I took a breather last week. You may have noticed things were a little quiet here the last few days. While I wish I could tell you that I was on a remote island, digging my toes in fine sand while balancing a chilled glass of some rum-infused drink in one hand, I was very much here at home, working on some very exciting projects. And the time I allowed myself between projects was used to dig through cabinets, purging and organizing. We spent much of last weekend going through piles of old books, recycling papers, and giving our office space a good deep clean.
We go through these purges every so often, but for some reason, it is the books that give me the hardest time. For many years, books were the one possession I found hardest to let go – once a book was read (and reread), they were a part of me, a member of the family. The mere thought of getting rid of a book was extremely difficult. Some were badges of honor (like all those textbooks I kept from my clinical psychology program), some were mementos of childhood (Anne of Green Gables, Pride and Prejudice), and as I got older, sentimental bits of early motherhood (Goodnight Moon).
I’ve learned to say goodbye to many books – moving several times and dealing with a growing family and shrinking storage space will teach you how. But if it were up to me, I would have that library, tall towers of built in shelves lining the walls, surrounding me with these old friends.
Amid the purging and the projects, I stumbled across these plump Padrón Peppers at the market, to my surprise and excitement. The last time I bit into a Padrón, I was with my husband and our friends at Frances, in the Castro district. I was taken by the buttermilk aioli served alongside, cool and tangy, the perfect little pool of creaminess for dipping the just blistered, peppery Padróns. I knew Blistered Padrón Peppers with Buttermilk Aioli was something I needed to recreate at home, once I had a chance.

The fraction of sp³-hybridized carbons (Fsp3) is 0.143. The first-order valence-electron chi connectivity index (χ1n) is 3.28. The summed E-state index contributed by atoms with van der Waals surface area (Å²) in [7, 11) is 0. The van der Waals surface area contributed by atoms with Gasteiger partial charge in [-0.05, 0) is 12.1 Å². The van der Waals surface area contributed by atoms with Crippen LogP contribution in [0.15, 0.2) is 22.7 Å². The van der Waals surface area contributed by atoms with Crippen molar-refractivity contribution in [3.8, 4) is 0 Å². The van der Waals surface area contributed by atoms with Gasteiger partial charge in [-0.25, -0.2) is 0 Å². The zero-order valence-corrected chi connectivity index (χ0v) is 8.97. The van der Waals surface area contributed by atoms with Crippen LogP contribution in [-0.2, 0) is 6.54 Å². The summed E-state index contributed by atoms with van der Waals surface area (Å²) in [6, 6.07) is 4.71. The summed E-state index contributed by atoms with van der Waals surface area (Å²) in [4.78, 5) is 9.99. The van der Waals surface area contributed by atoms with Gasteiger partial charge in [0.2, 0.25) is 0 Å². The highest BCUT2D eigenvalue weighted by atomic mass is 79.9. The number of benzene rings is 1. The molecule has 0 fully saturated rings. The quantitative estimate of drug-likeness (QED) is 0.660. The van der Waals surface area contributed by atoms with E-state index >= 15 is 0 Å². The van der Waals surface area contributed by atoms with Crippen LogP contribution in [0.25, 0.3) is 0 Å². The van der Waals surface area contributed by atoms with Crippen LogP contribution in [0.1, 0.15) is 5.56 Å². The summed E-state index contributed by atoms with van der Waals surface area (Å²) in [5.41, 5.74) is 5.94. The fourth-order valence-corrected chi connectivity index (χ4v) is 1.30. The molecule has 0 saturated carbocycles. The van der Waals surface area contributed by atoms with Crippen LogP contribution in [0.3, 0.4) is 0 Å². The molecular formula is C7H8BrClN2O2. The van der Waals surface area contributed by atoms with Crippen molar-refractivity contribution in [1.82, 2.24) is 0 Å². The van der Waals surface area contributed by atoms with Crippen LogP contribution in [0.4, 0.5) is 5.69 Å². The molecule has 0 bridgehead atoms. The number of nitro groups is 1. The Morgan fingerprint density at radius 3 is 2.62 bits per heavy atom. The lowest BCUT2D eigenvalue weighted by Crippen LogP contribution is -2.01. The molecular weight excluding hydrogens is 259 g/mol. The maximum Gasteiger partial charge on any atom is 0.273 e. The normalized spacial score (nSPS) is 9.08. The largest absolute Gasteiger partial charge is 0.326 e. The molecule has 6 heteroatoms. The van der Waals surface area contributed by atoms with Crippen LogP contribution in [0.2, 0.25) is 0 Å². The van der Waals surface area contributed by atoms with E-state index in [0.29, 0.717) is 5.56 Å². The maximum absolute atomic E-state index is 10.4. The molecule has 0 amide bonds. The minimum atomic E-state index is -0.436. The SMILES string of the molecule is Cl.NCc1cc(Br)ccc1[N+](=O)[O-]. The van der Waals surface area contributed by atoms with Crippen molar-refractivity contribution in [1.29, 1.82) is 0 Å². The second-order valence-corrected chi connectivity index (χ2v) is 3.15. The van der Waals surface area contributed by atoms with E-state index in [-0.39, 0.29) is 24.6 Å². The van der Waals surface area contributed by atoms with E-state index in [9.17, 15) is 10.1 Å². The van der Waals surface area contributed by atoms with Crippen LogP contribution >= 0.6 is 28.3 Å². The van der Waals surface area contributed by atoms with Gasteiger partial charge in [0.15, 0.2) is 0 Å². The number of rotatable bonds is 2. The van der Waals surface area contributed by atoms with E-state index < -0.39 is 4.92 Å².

Have you had the chance to enjoy Padrón peppers? If not, I hope you do soon, they’re such a treat, especially if you love some spice…and the element of surprise. Padrón peppers are much like books, you see. Some are mild and pleasing. Others are punchy with incredible heat. You never know what you’re going to get. You just have to dig in. But that’s part of the fun, isn’t it?
Blistered Padrón Peppers with Buttermilk Aioli
Simple and insanely delicious, it's hard to stop eating these spicy peppers. A perfect addition to charcuterie or as an easy appetizer, it's perfect party food. The buttermilk aioli is a must. Make plenty, because they'll be devoured in no time.
For the Buttermilk Aioli:
3 cloves garlic
1/4 teaspoon kosher salt
Freshly ground black pepper
1 large egg yolk
1/2 cup extra virgin olive oil
1/4 cup buttermilk
1/8 teaspoon cayenne pepper
1/8 teaspoon sherry vinegar
Freshly ground black pepper
For the Blistered Padrón Peppers
2 tablespoons extra virgin olive oil
2 pints Padrón Peppers
Course salt (such as Kosher salt or sea flakes)
Make the Buttermilk Aioli:
Peel and mash the garlic along with the salt, finely mincing and pressing with the side of the knife to create a paste. Place the garlic in a small bowl, season with some freshly cracked black pepper and whisk in the egg yolk until it is creamy. As you whisk, begin to add the olive oil gradually: begin with just a few drops of olive oil, fully whisking until the yolks thicken and emulsify. Continue adding the olive oil in drops, then in a very slow stream, continually whisking. It should be thick and very creamy. Whisk in the buttermilk and season with cayenne pepper, sherry vinegar, and additional salt and pepper, to taste. Store in a tightly sealed container in the refrigerator until ready to serve. This can be done a few days in advance.
Make the Blistered Padrón Peppers:
Heat a heavy skillet (cast iron would be ideal) over high heat. Add the olive oil, swirling the skillet to evenly coat. Drop in the Padrón peppers, and cook, stirring occasionally, until they pucker and wilt a little, with dark blisters on the skin. Season generously with salt and transfer to a serving dish.
Garnish with a little more salt if desired and serve while piping hot, with the Buttermilk Aioli.
Aioli sauce adapted from The Creamiest Aioli Recipe, Suzanne Goin, via Bon Appetit (April, 2012).